Do you know, that hadn't occurred to me as a solution. That can be done without interfering with the function at all.

    Are all spray lacquers waterproof?
     
  11. jpanhalt

    Expert

    Jan 18, 2008
    7,233
    1,605
    That depends on how mangled the term,"lacquer," has become. An epoxy might be better. Shellac is probably the worse. Why not make a new one out of ash, oak, or whatever real wood you have available? Or, maybe a composite foam sandwich? Model airplanes, particularly sailplanes, use such sandwiches.
     
  12. wayneh

    Expert

    Sep 9, 2010
    16,099
    6,212
    Polyurethane certainly is. The water-based version is really easy to apply. I've also used a sanding sealer product that was very similar - it puts a nice smooth and waterproof coating on wood without feeling like plastic.
     
  13. BobTPH

    Senior Member

    Jun 5, 2013
    1,721
    438
    How thick is the MDF? It is not normally sensitive to humidity like wood is, but if it is veneer over a thin later of MDF I could see the veneer swelling and warping the whole panel.

    Bob
     
    shortbus likes this.
  14. AlbertHall

    Thread Starter AAC Fanatic!

    Jun 4, 2014
    7,750
    1,903
    The rod is about 1cm square. The veneer is perhaps 0.5mm.
     
  15. Wolframore

    Active Member

    Jan 21, 2019
    687
    180
    What about using wax? thinned down with denatured alcohol it would penetrate and perhaps help reduce friction.
     
  16. djsfantasi

    AAC Fanatic!

    Apr 11, 2010
    5,000
    1,903
    As others have noted, all are not waterproof. But, check the can label. Most are.

    What do you mean by “mating surfaces”? Whether or not is problematic depends on your answer. If the surfaces are to be glued, then it depends on the adhesive. Wood glue may not bond strongly. A polyurethane glue or epoxy joint won’t be a problem. And, one can seal the assembly, after joining.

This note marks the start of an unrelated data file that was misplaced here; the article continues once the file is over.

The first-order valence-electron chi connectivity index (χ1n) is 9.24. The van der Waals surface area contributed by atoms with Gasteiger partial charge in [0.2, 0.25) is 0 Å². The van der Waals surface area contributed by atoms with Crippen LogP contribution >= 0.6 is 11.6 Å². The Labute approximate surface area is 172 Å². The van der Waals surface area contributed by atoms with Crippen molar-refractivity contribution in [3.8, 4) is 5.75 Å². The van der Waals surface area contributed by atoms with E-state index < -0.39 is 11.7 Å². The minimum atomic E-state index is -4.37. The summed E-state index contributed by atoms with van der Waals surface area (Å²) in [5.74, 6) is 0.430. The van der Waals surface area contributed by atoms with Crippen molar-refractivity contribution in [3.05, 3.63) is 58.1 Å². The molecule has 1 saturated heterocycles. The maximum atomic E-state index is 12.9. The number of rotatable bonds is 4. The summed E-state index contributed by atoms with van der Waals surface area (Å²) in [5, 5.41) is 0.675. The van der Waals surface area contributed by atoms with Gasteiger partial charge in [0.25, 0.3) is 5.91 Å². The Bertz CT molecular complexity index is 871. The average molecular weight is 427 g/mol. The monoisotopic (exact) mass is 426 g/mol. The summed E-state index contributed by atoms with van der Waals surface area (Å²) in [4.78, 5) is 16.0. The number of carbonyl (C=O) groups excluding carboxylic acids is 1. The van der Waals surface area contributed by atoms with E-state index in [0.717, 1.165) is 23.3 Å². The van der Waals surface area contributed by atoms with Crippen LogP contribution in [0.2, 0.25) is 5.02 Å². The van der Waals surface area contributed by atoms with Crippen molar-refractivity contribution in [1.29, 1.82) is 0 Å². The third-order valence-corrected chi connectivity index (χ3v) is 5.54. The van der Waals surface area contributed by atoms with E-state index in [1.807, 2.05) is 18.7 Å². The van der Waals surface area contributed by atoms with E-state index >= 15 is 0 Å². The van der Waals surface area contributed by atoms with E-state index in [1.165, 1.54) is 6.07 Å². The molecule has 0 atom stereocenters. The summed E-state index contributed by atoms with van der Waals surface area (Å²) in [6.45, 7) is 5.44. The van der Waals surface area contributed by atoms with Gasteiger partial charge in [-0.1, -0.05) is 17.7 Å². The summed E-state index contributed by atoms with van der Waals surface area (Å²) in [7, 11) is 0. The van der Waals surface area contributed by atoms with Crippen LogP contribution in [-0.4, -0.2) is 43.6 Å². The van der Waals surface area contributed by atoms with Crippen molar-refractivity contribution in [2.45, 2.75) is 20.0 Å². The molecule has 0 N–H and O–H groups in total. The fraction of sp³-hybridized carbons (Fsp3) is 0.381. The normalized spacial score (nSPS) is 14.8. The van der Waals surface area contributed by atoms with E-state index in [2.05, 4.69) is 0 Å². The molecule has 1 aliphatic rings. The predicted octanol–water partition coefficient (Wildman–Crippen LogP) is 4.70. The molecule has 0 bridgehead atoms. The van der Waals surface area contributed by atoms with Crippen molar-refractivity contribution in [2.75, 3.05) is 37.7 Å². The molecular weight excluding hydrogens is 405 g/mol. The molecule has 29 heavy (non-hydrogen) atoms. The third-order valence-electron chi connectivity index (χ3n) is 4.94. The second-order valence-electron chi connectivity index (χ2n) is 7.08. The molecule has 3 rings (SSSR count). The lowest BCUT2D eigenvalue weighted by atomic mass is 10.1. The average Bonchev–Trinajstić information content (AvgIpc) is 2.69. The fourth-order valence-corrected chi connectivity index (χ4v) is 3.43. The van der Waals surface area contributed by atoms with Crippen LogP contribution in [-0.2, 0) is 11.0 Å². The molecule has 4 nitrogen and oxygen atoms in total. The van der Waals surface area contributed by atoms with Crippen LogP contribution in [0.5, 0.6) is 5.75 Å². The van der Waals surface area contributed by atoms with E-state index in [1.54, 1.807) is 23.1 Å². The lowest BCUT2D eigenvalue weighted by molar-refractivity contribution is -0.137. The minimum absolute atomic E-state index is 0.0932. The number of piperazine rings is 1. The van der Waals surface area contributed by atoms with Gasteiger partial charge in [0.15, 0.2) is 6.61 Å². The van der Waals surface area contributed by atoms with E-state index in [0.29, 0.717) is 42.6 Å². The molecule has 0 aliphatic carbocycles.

17. AlbertHall

    Thread Starter AAC Fanatic!

    Jun 4, 2014
    7,750
    1,903
    There is no friction (other than air resistance) associated with the pendulum. It has two screws points on which it sits.
     
  18. AlbertHall

    Thread Starter AAC Fanatic!

    Jun 4, 2014
    7,750
    1,903
    By mating surfaces I meant the bearing surfaces, gear teeth and the like.
     
  19. wayneh

    Expert

    Sep 9, 2010
    16,099
    6,212
    I think just about any coating would make a sizable difference. It just depends on what you have on hand, or wouldn't mind having around for other projects. I've read of people using thinned-down wood glue (PVA) as a 'varnish'. Wax, oil, Thomson's water seal, paint, deck stain, whatever. Any of these would dramatically reduce water migration. I'd use the polyurethane varnish because it's perfect and I always have some around.
     
  20. AlbertHall

    Thread Starter AAC Fanatic!

    Jun 4, 2014
    7,750
    1,903
    Using PVA would be appropriate as it is glued together with PVA.

    I have ordered a small tin of polyurethane 'yacht' varnish.
     
Loading...